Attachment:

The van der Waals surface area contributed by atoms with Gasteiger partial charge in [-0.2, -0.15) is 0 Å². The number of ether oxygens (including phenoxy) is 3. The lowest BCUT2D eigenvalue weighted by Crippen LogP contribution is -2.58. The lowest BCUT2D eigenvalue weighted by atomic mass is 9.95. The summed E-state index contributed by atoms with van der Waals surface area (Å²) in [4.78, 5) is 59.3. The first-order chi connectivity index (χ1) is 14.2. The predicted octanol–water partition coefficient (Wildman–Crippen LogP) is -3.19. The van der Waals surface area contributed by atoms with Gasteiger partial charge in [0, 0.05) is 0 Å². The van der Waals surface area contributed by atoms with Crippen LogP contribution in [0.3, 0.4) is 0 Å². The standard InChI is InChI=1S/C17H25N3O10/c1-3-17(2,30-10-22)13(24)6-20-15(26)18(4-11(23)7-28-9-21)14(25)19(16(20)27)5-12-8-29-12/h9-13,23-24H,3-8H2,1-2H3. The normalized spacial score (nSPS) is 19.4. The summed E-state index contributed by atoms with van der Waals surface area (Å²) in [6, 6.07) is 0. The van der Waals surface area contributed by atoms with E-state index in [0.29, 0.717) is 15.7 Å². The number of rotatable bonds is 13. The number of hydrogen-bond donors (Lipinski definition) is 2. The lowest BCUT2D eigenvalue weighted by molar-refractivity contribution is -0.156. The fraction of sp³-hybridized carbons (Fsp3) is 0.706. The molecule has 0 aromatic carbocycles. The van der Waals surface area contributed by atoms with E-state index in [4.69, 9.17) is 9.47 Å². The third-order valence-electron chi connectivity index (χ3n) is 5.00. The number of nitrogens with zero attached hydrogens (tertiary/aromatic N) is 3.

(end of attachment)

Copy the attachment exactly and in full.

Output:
The van der Waals surface area contributed by atoms with Gasteiger partial charge in [-0.2, -0.15) is 0 Å². The number of ether oxygens (including phenoxy) is 3. The lowest BCUT2D eigenvalue weighted by Crippen LogP contribution is -2.58. The lowest BCUT2D eigenvalue weighted by atomic mass is 9.95. The summed E-state index contributed by atoms with van der Waals surface area (Å²) in [4.78, 5) is 59.3. The first-order chi connectivity index (χ1) is 14.2. The predicted octanol–water partition coefficient (Wildman–Crippen LogP) is -3.19. The van der Waals surface area contributed by atoms with Gasteiger partial charge in [0, 0.05) is 0 Å². The van der Waals surface area contributed by atoms with Crippen LogP contribution in [0.3, 0.4) is 0 Å². The standard InChI is InChI=1S/C17H25N3O10/c1-3-17(2,30-10-22)13(24)6-20-15(26)18(4-11(23)7-28-9-21)14(25)19(16(20)27)5-12-8-29-12/h9-13,23-24H,3-8H2,1-2H3. The normalized spacial score (nSPS) is 19.4. The summed E-state index contributed by atoms with van der Waals surface area (Å²) in [6, 6.07) is 0. The van der Waals surface area contributed by atoms with E-state index in [0.29, 0.717) is 15.7 Å². The number of rotatable bonds is 13. The number of hydrogen-bond donors (Lipinski definition) is 2. The lowest BCUT2D eigenvalue weighted by molar-refractivity contribution is -0.156. The fraction of sp³-hybridized carbons (Fsp3) is 0.706. The molecule has 0 aromatic carbocycles. The van der Waals surface area contributed by atoms with E-state index in [4.69, 9.17) is 9.47 Å². The third-order valence-electron chi connectivity index (χ3n) is 5.00. The number of nitrogens with zero attached hydrogens (tertiary/aromatic N) is 3.